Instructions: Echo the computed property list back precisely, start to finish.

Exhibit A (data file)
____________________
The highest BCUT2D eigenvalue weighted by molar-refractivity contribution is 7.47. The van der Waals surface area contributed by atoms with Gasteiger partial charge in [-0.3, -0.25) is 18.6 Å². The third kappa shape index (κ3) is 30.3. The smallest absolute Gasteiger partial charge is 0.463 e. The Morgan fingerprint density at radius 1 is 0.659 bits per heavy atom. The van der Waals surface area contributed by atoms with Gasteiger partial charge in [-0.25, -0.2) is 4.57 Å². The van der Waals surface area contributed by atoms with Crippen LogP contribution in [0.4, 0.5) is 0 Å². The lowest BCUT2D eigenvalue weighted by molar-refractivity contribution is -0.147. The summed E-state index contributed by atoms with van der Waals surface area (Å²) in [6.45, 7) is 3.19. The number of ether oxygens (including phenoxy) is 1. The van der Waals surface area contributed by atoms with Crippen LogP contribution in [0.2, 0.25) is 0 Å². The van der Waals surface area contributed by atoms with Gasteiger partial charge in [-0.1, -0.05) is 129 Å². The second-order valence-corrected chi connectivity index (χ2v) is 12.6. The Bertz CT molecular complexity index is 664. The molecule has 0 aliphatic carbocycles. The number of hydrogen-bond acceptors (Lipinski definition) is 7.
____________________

The highest BCUT2D eigenvalue weighted by molar-refractivity contribution is 7.47. The van der Waals surface area contributed by atoms with Gasteiger partial charge in [-0.3, -0.25) is 18.6 Å². The third kappa shape index (κ3) is 30.3. The smallest absolute Gasteiger partial charge is 0.463 e. The Morgan fingerprint density at radius 1 is 0.659 bits per heavy atom. The van der Waals surface area contributed by atoms with Gasteiger partial charge in [-0.25, -0.2) is 4.57 Å². The van der Waals surface area contributed by atoms with Crippen LogP contribution in [0.4, 0.5) is 0 Å². The lowest BCUT2D eigenvalue weighted by molar-refractivity contribution is -0.147. The summed E-state index contributed by atoms with van der Waals surface area (Å²) in [6.45, 7) is 3.19. The number of ether oxygens (including phenoxy) is 1. The van der Waals surface area contributed by atoms with Crippen LogP contribution in [0.2, 0.25) is 0 Å². The van der Waals surface area contributed by atoms with Gasteiger partial charge in [-0.1, -0.05) is 129 Å². The second-order valence-corrected chi connectivity index (χ2v) is 12.6. The Bertz CT molecular complexity index is 664. The molecule has 0 aliphatic carbocycles. The number of hydrogen-bond acceptors (Lipinski definition) is 7.